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Authored by Veronica Rhodes from TFX

An exchange program in the United States can be a life-changing experience. You get the opportunity to gain valuable skills and knowledge and get a taste of the American way of life. But there’s also one thing you shouldn’t forget: your J-1 visa tax return.

The Exchange Visitor Program has allowed millions of people from every corner of the world to work, study, and live in the United States. Visitors who enter the U.S. through this program, also known as J-1 visa holders, are subject to federal and state laws – including taxes.

Here’s a quick guide to taxes for J-1 visa holders, including what taxes to pay, what forms to file, and everything in between.

4 Tax Tips for J-1 Visa Holders

What’s My Tax Status as a J-1 Visa Holder?

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The Internal Revenue Service, the U.S. government agency responsible for collecting taxes and enforcing the federal tax code, uses the Substantial Presence Test to determine the tax status of resident and nonresident aliens.

As a J-1 visa holder, you can exclude up to five calendar years of U.S. days of presence for purposes of the Substantial Presence Test. That means the IRS considers you a nonresident alien for tax purposes for the first five years of your stay.

What Taxes Do I Need to Pay as a J-1 Visa Holder?

Unlike resident aliens, who are taxed on their worldwide income, nonresident aliens only pay tax on U.S.-sourced income.

You are required to file a J-1 visa tax return, but your tax liability depends on how much you earn and where you live and work, as tax rates vary by state. Nonresident aliens are required to pay federal and state income taxes on:

  • Employment income (salaries, wages, fees, and gratuities)
  • Interest and dividends
  • Awards and prizes
  • Scholarships, fellowships, and grants
  • Stipends

The American federal income tax rate is progressive, with 7 tax brackets ranging from 10% to 37%. Here are the tax brackets for tax year 2021:

  • 10% on incomes up to $9,950
  • 12% for incomes over $9,950
  • 22% for incomes over $40,525
  • 24% for incomes over 86,375
  • 32% for incomes over $164,925
  • 35% for incomes over $209,425
  • 37% for incomes greater than $523,600

You may also need to pay state income tax in addition to federal income tax. The rate depends on what state you live in. Some states charge an income tax while others do not.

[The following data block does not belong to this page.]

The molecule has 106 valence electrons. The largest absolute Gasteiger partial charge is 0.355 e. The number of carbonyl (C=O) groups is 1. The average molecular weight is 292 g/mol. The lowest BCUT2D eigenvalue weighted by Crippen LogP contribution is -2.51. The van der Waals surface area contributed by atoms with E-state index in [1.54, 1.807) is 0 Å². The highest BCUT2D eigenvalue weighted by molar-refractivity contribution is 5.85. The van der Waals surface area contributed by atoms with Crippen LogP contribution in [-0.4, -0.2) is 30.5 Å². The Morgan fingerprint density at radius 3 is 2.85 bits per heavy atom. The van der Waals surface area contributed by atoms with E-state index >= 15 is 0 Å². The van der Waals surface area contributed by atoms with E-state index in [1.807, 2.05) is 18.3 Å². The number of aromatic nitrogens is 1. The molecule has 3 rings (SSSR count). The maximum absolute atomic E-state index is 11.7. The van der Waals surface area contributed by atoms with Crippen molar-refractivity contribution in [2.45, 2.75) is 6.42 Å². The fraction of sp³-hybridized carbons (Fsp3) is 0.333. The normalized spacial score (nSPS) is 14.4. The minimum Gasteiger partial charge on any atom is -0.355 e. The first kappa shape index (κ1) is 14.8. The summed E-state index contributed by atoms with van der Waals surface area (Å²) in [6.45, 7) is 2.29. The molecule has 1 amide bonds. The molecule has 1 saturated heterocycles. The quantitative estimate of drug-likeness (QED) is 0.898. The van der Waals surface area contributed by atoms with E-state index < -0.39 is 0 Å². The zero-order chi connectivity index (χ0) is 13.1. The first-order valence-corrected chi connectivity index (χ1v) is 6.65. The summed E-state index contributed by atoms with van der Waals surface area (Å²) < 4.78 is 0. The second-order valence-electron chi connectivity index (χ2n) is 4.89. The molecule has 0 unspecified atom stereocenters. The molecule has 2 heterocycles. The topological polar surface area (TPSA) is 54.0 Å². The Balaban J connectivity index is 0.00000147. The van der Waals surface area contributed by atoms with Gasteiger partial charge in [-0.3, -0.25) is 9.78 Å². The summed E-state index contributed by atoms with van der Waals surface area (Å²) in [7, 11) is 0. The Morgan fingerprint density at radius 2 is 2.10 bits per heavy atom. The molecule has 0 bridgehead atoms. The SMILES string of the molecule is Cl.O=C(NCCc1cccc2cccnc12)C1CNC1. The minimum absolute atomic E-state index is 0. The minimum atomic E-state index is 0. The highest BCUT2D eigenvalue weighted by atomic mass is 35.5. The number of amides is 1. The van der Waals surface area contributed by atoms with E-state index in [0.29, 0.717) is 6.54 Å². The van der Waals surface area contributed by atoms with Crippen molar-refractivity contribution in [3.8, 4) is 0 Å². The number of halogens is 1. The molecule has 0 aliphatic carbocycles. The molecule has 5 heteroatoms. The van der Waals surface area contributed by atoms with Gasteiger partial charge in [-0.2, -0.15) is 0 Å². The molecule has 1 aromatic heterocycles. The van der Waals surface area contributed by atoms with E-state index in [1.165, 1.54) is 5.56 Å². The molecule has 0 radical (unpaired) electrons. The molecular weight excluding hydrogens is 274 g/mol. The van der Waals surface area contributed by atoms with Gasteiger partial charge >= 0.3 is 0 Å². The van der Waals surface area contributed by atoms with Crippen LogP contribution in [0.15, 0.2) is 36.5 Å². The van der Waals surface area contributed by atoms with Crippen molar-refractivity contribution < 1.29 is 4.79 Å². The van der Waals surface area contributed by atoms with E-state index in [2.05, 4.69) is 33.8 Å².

Finally, as a nonresident J-1 visa holder, you are exempt from Federal Insurance Contributions Act (FICA) tax. FICA taxes fund federal Social Security and Medicare programs. If your employer deducts this from your paycheck, you should apply for a tax refund.

What do I Need to Start Working in the U.S.?

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As a general rule, J-1 visa holders are only allowed to work for their program sponsors. In some cases, however, you may be allowed to work outside the program if you meet certain requirements.

Either way, you will need a Social Security Number (SSN) or an Individual Tax Identification Number (ITIN) if you are interested in working in the U.S. All tax-related documents, including your tax returns, require a taxpayer identification number.

If you are not eligible for an SSN, and expect to receive an income from scholarships, fellowships, or grants, you will need to apply for an ITIN. You will also use your ITIN when filing a tax return, claiming a refund, or claiming a tax treaty benefit.

What Forms Do I Need to File My J-1 Taxes?

Nonresident aliens are required to file a Form 1040-NR, or a U.S. Nonresident Alien Income Tax Return, if they earn income while living in the United States. It’s important to remember that Form 1040-NR-EZ has been discontinued for tax year 2020 and later.

If you have received a salary or any other form of compensation from your program sponsor or employer, they should provide you with a Form W-2. You may need this document when filing your tax return.

If you didn’t earn any money during your stay in the United States, file a Form 8843, also known as a Statement for Exempt Individuals, instead.

If your country of origin has a tax treaty with the United States, you may be eligible for certain federal tax exemptions or rate reductions. Make sure to do your research to reduce your tax liability.

A Final Word

J-1 tax obligations are a complicated matter and mistakes on your tax forms can lead to penalties, fines, or worse.

If you need a consultation about J-1 taxes, or if you need help with your tax return, consult TFX (Taxes for Expats), your tax professionals, so you can get back as much money as possible.

Veronica Rhodes from TFX

TFX is a women-owned tax firm that offers all U.S. tax services — for both American citizens and non-citizens with U.S. tax filing requirements. From straightforward expat tax preparation to complex cases involving multiple factors — we’ve handled it all for over 25 years.

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